It was in this context, to strengthen the overall social listening and response efforts, and recognizing the expansive reach that radio continues to enjoy in Nepal, that UNICEF had partnered with ACORAB, an umbrella organization encompassing a wide network of community radio stations nationwide.

Journalist Shanti Gurung interviews community members
Photo courtesy: Shanti Gurung
Radio journalist Shanti Gurung (far right) interviews community members in Ilam District in eastern Nepal.

Under the project, radio journalists rom around the country were trained in two batches in November and December 2021. They were oriented on facilitating discussions in their respective communities, and on using the insights gained therein to prepare targeted reports to debunk prevalent rumours and encourage COVID-19 preventive behaviours. Each of the 59 journalists were required to conduct at least 16 community interactions leading up to February 2022, while continuing to share their experiences and learnings through a Messenger group that had been set up to include all participants, as well as UNICEF and ACORAB representatives.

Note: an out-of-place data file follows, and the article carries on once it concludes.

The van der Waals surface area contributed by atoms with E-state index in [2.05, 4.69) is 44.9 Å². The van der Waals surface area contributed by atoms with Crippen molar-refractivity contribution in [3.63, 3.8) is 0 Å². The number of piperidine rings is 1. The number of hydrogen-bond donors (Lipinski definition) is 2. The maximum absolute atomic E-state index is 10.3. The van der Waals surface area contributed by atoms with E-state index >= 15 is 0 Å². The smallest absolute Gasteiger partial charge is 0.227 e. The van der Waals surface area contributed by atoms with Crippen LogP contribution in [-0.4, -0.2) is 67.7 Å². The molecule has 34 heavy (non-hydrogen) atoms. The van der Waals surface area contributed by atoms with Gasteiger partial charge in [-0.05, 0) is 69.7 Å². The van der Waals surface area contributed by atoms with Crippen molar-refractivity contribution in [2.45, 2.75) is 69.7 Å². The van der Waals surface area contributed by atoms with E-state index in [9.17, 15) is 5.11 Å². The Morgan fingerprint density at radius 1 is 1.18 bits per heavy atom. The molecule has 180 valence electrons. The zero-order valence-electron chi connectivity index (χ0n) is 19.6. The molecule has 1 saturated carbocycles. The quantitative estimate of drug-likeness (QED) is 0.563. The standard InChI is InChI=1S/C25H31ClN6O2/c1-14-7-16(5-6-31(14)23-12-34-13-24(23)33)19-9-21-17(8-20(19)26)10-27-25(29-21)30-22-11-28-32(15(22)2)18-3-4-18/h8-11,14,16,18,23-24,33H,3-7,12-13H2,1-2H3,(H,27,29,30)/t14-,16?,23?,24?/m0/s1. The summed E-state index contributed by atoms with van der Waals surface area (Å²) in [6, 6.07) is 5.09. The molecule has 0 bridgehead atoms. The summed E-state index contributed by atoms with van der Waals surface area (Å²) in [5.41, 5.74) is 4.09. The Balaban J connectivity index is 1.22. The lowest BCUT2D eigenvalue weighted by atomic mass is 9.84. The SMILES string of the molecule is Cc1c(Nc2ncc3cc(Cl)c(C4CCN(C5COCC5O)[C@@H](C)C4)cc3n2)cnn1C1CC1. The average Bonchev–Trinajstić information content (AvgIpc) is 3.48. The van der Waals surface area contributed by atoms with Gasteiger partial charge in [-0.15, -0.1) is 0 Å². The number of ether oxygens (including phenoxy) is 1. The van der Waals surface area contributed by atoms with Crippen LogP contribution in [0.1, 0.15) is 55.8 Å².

Having this latter channel was a great tool for easing communication and building camaraderie among cohort members, according to Dambar. “The Messenger group kept us aware of different issues unfolding across all our different working regions,” he says.
 

Finding confidence as journalists

The feedback from journalists participating in the project has been overwhelmingly positive.

“The interactions helped to promote a two-way communication with the community, where we were able to gather their perspectives on current issues, as well as provide them the needed relevant information,” says Shanti Gurung, radio journalist from Ilam District in the country’s east.